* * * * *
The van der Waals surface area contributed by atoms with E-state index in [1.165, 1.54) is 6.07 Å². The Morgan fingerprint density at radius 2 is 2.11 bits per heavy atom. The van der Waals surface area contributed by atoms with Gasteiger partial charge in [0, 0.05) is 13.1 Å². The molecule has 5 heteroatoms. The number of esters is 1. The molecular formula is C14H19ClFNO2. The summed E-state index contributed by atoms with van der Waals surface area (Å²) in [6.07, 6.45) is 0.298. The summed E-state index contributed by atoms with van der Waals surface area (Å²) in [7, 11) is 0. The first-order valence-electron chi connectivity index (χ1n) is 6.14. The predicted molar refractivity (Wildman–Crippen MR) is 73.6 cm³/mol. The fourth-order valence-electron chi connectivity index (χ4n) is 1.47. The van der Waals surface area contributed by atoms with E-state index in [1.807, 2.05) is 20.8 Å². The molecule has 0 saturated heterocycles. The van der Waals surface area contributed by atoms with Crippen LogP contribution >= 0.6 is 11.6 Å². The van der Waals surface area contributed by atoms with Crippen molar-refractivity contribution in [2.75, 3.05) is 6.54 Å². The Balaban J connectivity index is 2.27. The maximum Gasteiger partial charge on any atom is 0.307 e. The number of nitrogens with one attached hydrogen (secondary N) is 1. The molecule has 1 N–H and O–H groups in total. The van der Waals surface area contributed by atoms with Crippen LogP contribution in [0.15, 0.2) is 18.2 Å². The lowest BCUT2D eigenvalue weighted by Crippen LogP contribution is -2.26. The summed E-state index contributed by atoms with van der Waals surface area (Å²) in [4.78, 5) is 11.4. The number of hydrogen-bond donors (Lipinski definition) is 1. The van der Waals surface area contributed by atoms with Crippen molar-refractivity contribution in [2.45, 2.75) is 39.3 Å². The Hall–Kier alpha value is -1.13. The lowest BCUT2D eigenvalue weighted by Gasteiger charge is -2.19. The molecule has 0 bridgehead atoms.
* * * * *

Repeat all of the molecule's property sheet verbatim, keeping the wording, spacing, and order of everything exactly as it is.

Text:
The van der Waals surface area contributed by atoms with E-state index in [1.165, 1.54) is 6.07 Å². The Morgan fingerprint density at radius 2 is 2.11 bits per heavy atom. The van der Waals surface area contributed by atoms with Gasteiger partial charge in [0, 0.05) is 13.1 Å². The molecule has 5 heteroatoms. The number of esters is 1. The molecular formula is C14H19ClFNO2. The summed E-state index contributed by atoms with van der Waals surface area (Å²) in [6.07, 6.45) is 0.298. The summed E-state index contributed by atoms with van der Waals surface area (Å²) in [7, 11) is 0. The first-order valence-electron chi connectivity index (χ1n) is 6.14. The predicted molar refractivity (Wildman–Crippen MR) is 73.6 cm³/mol. The fourth-order valence-electron chi connectivity index (χ4n) is 1.47. The van der Waals surface area contributed by atoms with E-state index in [1.807, 2.05) is 20.8 Å². The molecule has 0 saturated heterocycles. The van der Waals surface area contributed by atoms with Crippen LogP contribution >= 0.6 is 11.6 Å². The van der Waals surface area contributed by atoms with Crippen molar-refractivity contribution in [2.75, 3.05) is 6.54 Å². The Balaban J connectivity index is 2.27. The maximum Gasteiger partial charge on any atom is 0.307 e. The number of nitrogens with one attached hydrogen (secondary N) is 1. The molecule has 1 N–H and O–H groups in total. The van der Waals surface area contributed by atoms with Crippen LogP contribution in [0.15, 0.2) is 18.2 Å². The lowest BCUT2D eigenvalue weighted by Crippen LogP contribution is -2.26. The summed E-state index contributed by atoms with van der Waals surface area (Å²) in [4.78, 5) is 11.4. The number of hydrogen-bond donors (Lipinski definition) is 1. The van der Waals surface area contributed by atoms with Crippen molar-refractivity contribution in [2.45, 2.75) is 39.3 Å². The Hall–Kier alpha value is -1.13. The lowest BCUT2D eigenvalue weighted by Gasteiger charge is -2.19. The molecule has 0 bridgehead atoms.